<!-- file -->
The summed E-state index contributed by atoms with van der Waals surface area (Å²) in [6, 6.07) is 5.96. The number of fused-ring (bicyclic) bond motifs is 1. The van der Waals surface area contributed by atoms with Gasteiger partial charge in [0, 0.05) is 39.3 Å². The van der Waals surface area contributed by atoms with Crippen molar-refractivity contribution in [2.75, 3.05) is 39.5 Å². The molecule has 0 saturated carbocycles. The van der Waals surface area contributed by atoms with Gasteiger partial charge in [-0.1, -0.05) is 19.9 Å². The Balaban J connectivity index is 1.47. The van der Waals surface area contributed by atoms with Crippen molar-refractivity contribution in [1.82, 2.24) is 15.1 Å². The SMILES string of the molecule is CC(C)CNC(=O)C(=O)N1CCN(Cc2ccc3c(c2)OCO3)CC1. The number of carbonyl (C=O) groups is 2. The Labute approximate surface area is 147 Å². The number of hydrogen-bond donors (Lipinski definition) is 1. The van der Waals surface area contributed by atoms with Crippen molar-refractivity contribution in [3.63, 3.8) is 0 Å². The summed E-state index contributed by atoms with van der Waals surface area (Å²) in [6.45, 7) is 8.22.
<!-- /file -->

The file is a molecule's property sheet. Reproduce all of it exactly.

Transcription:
The summed E-state index contributed by atoms with van der Waals surface area (Å²) in [6, 6.07) is 5.96. The number of fused-ring (bicyclic) bond motifs is 1. The van der Waals surface area contributed by atoms with Gasteiger partial charge in [0, 0.05) is 39.3 Å². The van der Waals surface area contributed by atoms with Crippen molar-refractivity contribution in [2.75, 3.05) is 39.5 Å². The molecule has 0 saturated carbocycles. The van der Waals surface area contributed by atoms with Gasteiger partial charge in [-0.1, -0.05) is 19.9 Å². The Balaban J connectivity index is 1.47. The van der Waals surface area contributed by atoms with Crippen molar-refractivity contribution in [1.82, 2.24) is 15.1 Å². The SMILES string of the molecule is CC(C)CNC(=O)C(=O)N1CCN(Cc2ccc3c(c2)OCO3)CC1. The number of carbonyl (C=O) groups is 2. The Labute approximate surface area is 147 Å². The number of hydrogen-bond donors (Lipinski definition) is 1. The van der Waals surface area contributed by atoms with Crippen molar-refractivity contribution in [3.63, 3.8) is 0 Å². The summed E-state index contributed by atoms with van der Waals surface area (Å²) in [6.45, 7) is 8.22.